There is great rivalry between these two countries, due to their proximity and shared history.
Their attitudes to each other were summed up by the fomer RFU administrator, Dudley Wood (an Oxford Blue in the 1950s), with the memorable words:
… the relationship between the Welsh and the English is based on trust and understanding … they don’t trust us and we don’t understand them.
Tongue in cheek perhaps, but another comment of Wood’s provoked the infamous “57 old farts” response from Will Carling, which led to his sacking as England captain in 1995 — although he was reinstated after a public outcry.
Both sides have experienced periods of dominance, and the fact that each country has beaten the other 56 times reflects this as an historically evenly-matched encounter.
Both countries have also provided the game with great and innovative players. People who introduced changes to the union game as it developed, which came to be adopted worldwide.
Frank Hancock of Wales (1859–1943)
In 1884, Francis ‘Frank’ Escott Hancock, one of the younger directors of the powerful Welsh brewing family, William Hancock & Co., joined the Cardiff first team as a centre three-quarter back. He soon became involved in one of the great tactical innovations of the era.
It had been customary to play just three men in the three-quarter line, two wings and a centre. Hancock decided to experiment with four, inserting an extra centre.
Using this system, which gave them greater flexibility in attack, Cardiff had an invincible record. Hancock’s vision was to encourage his forwards to release the ball to the half-backs, who in turn would move the ball out to the centres where, with low accurate passing, it was transferred to the wings who would take the ball on the run.
It came down to the innovation of winning through scoring tries instead of goals. In the 1885-86 season Cardiff scored a remarkable 131 tries, but not a single penalty or drop goal. Hancock’s single minded (even dictatorial) approach as a captain was extremely successful. Cardiff won all bar one game that season and saw just four tries scored against them.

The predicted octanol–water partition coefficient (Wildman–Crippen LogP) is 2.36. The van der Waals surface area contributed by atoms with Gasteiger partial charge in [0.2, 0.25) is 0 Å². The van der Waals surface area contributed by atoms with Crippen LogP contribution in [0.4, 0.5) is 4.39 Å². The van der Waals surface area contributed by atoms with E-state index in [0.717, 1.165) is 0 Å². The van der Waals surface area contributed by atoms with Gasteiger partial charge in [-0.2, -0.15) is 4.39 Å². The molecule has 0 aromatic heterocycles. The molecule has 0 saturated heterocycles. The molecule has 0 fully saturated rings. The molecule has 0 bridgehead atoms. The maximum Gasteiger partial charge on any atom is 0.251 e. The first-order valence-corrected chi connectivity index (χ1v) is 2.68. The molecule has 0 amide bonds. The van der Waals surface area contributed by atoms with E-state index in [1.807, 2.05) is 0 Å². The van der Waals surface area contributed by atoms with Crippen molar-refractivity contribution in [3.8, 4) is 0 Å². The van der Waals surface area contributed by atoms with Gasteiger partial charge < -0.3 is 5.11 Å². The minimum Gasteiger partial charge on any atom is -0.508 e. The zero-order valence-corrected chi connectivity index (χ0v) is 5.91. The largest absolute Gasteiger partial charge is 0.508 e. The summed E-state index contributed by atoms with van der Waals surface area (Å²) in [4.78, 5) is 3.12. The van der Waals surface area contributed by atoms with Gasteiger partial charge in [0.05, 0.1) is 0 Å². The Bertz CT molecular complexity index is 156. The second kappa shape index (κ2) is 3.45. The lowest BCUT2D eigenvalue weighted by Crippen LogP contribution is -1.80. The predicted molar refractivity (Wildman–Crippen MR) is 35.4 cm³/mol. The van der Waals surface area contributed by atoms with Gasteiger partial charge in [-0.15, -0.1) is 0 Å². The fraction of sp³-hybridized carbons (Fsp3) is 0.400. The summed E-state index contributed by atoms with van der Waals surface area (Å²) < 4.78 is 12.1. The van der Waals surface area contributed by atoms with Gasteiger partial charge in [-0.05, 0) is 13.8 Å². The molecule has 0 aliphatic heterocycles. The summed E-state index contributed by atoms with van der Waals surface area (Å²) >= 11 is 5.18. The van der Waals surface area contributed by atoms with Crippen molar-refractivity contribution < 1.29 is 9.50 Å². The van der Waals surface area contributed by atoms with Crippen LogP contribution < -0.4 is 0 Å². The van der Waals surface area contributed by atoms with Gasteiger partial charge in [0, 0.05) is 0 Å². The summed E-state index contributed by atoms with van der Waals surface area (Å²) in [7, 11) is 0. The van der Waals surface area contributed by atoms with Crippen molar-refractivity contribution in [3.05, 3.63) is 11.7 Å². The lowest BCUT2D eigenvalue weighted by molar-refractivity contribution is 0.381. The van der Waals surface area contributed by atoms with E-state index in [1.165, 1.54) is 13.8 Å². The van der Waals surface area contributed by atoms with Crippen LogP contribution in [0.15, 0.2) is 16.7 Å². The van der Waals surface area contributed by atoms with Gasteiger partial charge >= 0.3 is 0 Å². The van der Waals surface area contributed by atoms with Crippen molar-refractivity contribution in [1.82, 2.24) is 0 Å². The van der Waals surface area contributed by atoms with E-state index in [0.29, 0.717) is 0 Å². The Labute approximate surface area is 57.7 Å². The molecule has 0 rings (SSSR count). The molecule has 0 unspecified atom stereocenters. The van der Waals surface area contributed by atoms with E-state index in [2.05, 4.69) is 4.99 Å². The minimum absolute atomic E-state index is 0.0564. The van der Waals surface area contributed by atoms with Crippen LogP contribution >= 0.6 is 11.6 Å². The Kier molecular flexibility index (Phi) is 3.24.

Wales then adopted the two-centre formation in the national team and, after a few difficult seasons, this new format was accepted throughout the rugby-playing world.
Wavell Wakefield of England (1898–1983)
In the spirit of the Edwardian sports writer EHD Sewell, Wakefield once commented:
It is because of the freedom of rugger and its consequent risks that it breeds hardiness, which in these days of cocktails and lounge lizards is a quality to be encouraged.
His innovations helped to bring England great success in the 1920s and shaped forward play as we know it today.
Baron Wakefield of Kendal, as he later became known (“Wakers” to his teammates), saw the weakness of the haphazard way scrums were formed by throwing groups of forwards together in whatever order they arrived on the scene.
Wakefield decided that specialist positions for the forwards would improve the game.
His own athleticism enabled him to play a more dynamic role, increasing forward mobility to develop the art of loose play. Pressuring the opposition half backs in defence and supporting the attacks of the three quarters. Fly-halves have Wakefield to thank for the painful tradition of being flattened by a speedy open-side flanker if they take too long over a decision.
Both players feature in the IRB’s International Rugby Hall of Fame.
Photographs: Hancock, World Rugby Museum, Twickenham; Wakefield, Sportscaster card